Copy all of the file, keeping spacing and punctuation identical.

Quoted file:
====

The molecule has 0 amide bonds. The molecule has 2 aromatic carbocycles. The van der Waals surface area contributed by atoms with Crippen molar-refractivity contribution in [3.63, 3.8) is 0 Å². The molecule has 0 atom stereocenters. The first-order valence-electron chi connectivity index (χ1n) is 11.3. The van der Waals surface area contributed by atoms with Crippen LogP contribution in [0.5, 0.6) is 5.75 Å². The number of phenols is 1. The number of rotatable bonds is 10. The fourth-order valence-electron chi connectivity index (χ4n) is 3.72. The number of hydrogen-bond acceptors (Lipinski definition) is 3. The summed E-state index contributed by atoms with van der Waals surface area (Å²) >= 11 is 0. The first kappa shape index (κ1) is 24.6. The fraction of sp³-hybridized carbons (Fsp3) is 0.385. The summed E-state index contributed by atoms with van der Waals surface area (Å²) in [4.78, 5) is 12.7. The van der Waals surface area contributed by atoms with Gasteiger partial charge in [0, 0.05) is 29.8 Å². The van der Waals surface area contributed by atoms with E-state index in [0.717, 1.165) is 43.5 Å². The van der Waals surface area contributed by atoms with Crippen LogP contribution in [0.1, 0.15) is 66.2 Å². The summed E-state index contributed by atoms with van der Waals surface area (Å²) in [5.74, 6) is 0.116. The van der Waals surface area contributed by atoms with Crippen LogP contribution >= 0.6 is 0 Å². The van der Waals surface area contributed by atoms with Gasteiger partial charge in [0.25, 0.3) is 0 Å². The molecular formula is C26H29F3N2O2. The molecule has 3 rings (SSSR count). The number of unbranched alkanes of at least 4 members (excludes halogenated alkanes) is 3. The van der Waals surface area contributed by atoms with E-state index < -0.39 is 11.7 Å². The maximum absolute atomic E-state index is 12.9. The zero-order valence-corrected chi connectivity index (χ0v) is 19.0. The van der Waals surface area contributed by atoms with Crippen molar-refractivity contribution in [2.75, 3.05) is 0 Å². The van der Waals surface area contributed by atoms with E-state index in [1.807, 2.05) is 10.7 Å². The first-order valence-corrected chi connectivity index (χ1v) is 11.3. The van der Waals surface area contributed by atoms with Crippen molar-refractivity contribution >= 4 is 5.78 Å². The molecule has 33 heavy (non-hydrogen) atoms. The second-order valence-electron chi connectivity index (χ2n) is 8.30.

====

The molecule has 0 amide bonds. The molecule has 2 aromatic carbocycles. The van der Waals surface area contributed by atoms with Crippen molar-refractivity contribution in [3.63, 3.8) is 0 Å². The molecule has 0 atom stereocenters. The first-order valence-electron chi connectivity index (χ1n) is 11.3. The van der Waals surface area contributed by atoms with Crippen LogP contribution in [0.5, 0.6) is 5.75 Å². The number of phenols is 1. The number of rotatable bonds is 10. The fourth-order valence-electron chi connectivity index (χ4n) is 3.72. The number of hydrogen-bond acceptors (Lipinski definition) is 3. The summed E-state index contributed by atoms with van der Waals surface area (Å²) >= 11 is 0. The first kappa shape index (κ1) is 24.6. The fraction of sp³-hybridized carbons (Fsp3) is 0.385. The summed E-state index contributed by atoms with van der Waals surface area (Å²) in [4.78, 5) is 12.7. The van der Waals surface area contributed by atoms with Gasteiger partial charge in [0, 0.05) is 29.8 Å². The van der Waals surface area contributed by atoms with E-state index in [0.717, 1.165) is 43.5 Å². The van der Waals surface area contributed by atoms with Crippen LogP contribution in [0.1, 0.15) is 66.2 Å². The summed E-state index contributed by atoms with van der Waals surface area (Å²) in [5.74, 6) is 0.116. The van der Waals surface area contributed by atoms with Crippen LogP contribution >= 0.6 is 0 Å². The van der Waals surface area contributed by atoms with Gasteiger partial charge in [0.25, 0.3) is 0 Å². The molecular formula is C26H29F3N2O2. The molecule has 3 rings (SSSR count). The number of unbranched alkanes of at least 4 members (excludes halogenated alkanes) is 3. The van der Waals surface area contributed by atoms with E-state index < -0.39 is 11.7 Å². The maximum absolute atomic E-state index is 12.9. The zero-order valence-corrected chi connectivity index (χ0v) is 19.0. The van der Waals surface area contributed by atoms with Crippen molar-refractivity contribution in [2.75, 3.05) is 0 Å². The van der Waals surface area contributed by atoms with E-state index in [1.807, 2.05) is 10.7 Å². The first-order valence-corrected chi connectivity index (χ1v) is 11.3. The van der Waals surface area contributed by atoms with Crippen molar-refractivity contribution >= 4 is 5.78 Å². The molecule has 33 heavy (non-hydrogen) atoms. The second-order valence-electron chi connectivity index (χ2n) is 8.30.